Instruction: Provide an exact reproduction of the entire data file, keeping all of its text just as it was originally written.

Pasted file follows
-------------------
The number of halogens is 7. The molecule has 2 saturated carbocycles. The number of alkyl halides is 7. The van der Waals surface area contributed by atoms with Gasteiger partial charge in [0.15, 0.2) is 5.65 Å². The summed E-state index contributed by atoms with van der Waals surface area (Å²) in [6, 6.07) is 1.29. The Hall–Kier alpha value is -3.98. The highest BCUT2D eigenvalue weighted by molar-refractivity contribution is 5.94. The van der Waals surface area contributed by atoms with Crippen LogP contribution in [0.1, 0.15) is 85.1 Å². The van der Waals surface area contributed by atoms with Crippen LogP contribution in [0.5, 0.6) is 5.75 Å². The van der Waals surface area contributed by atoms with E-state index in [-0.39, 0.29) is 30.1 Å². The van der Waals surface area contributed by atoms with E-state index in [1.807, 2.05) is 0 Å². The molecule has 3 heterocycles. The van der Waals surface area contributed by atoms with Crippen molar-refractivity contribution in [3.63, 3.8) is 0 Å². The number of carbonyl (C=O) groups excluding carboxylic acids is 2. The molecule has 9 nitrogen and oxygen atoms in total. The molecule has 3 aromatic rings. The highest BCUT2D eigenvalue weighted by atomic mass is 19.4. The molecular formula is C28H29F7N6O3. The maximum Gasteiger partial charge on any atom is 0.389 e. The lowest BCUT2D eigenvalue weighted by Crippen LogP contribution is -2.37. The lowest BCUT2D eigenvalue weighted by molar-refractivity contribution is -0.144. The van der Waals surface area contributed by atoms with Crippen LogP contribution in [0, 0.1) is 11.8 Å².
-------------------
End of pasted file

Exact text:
The number of halogens is 7. The molecule has 2 saturated carbocycles. The number of alkyl halides is 7. The van der Waals surface area contributed by atoms with Gasteiger partial charge in [0.15, 0.2) is 5.65 Å². The summed E-state index contributed by atoms with van der Waals surface area (Å²) in [6, 6.07) is 1.29. The Hall–Kier alpha value is -3.98. The highest BCUT2D eigenvalue weighted by molar-refractivity contribution is 5.94. The van der Waals surface area contributed by atoms with Crippen LogP contribution in [0.1, 0.15) is 85.1 Å². The van der Waals surface area contributed by atoms with Crippen LogP contribution in [0.5, 0.6) is 5.75 Å². The van der Waals surface area contributed by atoms with E-state index in [-0.39, 0.29) is 30.1 Å². The van der Waals surface area contributed by atoms with E-state index in [1.807, 2.05) is 0 Å². The molecule has 3 heterocycles. The van der Waals surface area contributed by atoms with Crippen molar-refractivity contribution in [3.63, 3.8) is 0 Å². The number of carbonyl (C=O) groups excluding carboxylic acids is 2. The molecule has 9 nitrogen and oxygen atoms in total. The molecule has 3 aromatic rings. The highest BCUT2D eigenvalue weighted by atomic mass is 19.4. The molecular formula is C28H29F7N6O3. The maximum Gasteiger partial charge on any atom is 0.389 e. The lowest BCUT2D eigenvalue weighted by Crippen LogP contribution is -2.37. The lowest BCUT2D eigenvalue weighted by molar-refractivity contribution is -0.144. The van der Waals surface area contributed by atoms with Crippen LogP contribution in [0, 0.1) is 11.8 Å².